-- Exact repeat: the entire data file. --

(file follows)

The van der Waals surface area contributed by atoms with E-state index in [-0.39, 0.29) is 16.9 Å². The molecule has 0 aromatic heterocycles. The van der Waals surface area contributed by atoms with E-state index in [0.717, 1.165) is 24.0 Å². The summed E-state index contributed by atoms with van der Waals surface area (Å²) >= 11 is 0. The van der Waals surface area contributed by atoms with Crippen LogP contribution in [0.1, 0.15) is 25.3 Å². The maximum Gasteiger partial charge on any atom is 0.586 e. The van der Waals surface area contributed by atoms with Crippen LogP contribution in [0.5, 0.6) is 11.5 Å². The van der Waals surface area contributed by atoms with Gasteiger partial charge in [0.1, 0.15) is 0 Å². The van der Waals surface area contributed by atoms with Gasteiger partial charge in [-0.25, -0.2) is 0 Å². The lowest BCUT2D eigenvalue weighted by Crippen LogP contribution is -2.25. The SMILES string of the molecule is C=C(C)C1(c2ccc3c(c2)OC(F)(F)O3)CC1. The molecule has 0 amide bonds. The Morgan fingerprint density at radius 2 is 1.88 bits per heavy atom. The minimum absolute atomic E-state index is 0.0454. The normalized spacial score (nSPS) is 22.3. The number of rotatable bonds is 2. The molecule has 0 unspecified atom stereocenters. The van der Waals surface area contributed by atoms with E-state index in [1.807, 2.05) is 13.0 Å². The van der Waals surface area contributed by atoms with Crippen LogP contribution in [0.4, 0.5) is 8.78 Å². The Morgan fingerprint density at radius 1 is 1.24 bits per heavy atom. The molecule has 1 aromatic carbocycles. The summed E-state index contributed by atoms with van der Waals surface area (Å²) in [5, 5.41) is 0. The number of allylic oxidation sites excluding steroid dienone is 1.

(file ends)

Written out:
The van der Waals surface area contributed by atoms with E-state index in [-0.39, 0.29) is 16.9 Å². The molecule has 0 aromatic heterocycles. The van der Waals surface area contributed by atoms with E-state index in [0.717, 1.165) is 24.0 Å². The summed E-state index contributed by atoms with van der Waals surface area (Å²) >= 11 is 0. The van der Waals surface area contributed by atoms with Crippen LogP contribution in [0.1, 0.15) is 25.3 Å². The maximum Gasteiger partial charge on any atom is 0.586 e. The van der Waals surface area contributed by atoms with Crippen LogP contribution in [0.5, 0.6) is 11.5 Å². The van der Waals surface area contributed by atoms with Gasteiger partial charge in [0.1, 0.15) is 0 Å². The van der Waals surface area contributed by atoms with Gasteiger partial charge in [-0.25, -0.2) is 0 Å². The lowest BCUT2D eigenvalue weighted by Crippen LogP contribution is -2.25. The SMILES string of the molecule is C=C(C)C1(c2ccc3c(c2)OC(F)(F)O3)CC1. The molecule has 0 amide bonds. The Morgan fingerprint density at radius 2 is 1.88 bits per heavy atom. The minimum absolute atomic E-state index is 0.0454. The normalized spacial score (nSPS) is 22.3. The number of rotatable bonds is 2. The molecule has 0 unspecified atom stereocenters. The van der Waals surface area contributed by atoms with E-state index in [1.807, 2.05) is 13.0 Å². The van der Waals surface area contributed by atoms with Crippen LogP contribution in [0.4, 0.5) is 8.78 Å². The Morgan fingerprint density at radius 1 is 1.24 bits per heavy atom. The molecule has 1 aromatic carbocycles. The summed E-state index contributed by atoms with van der Waals surface area (Å²) in [5, 5.41) is 0. The number of allylic oxidation sites excluding steroid dienone is 1.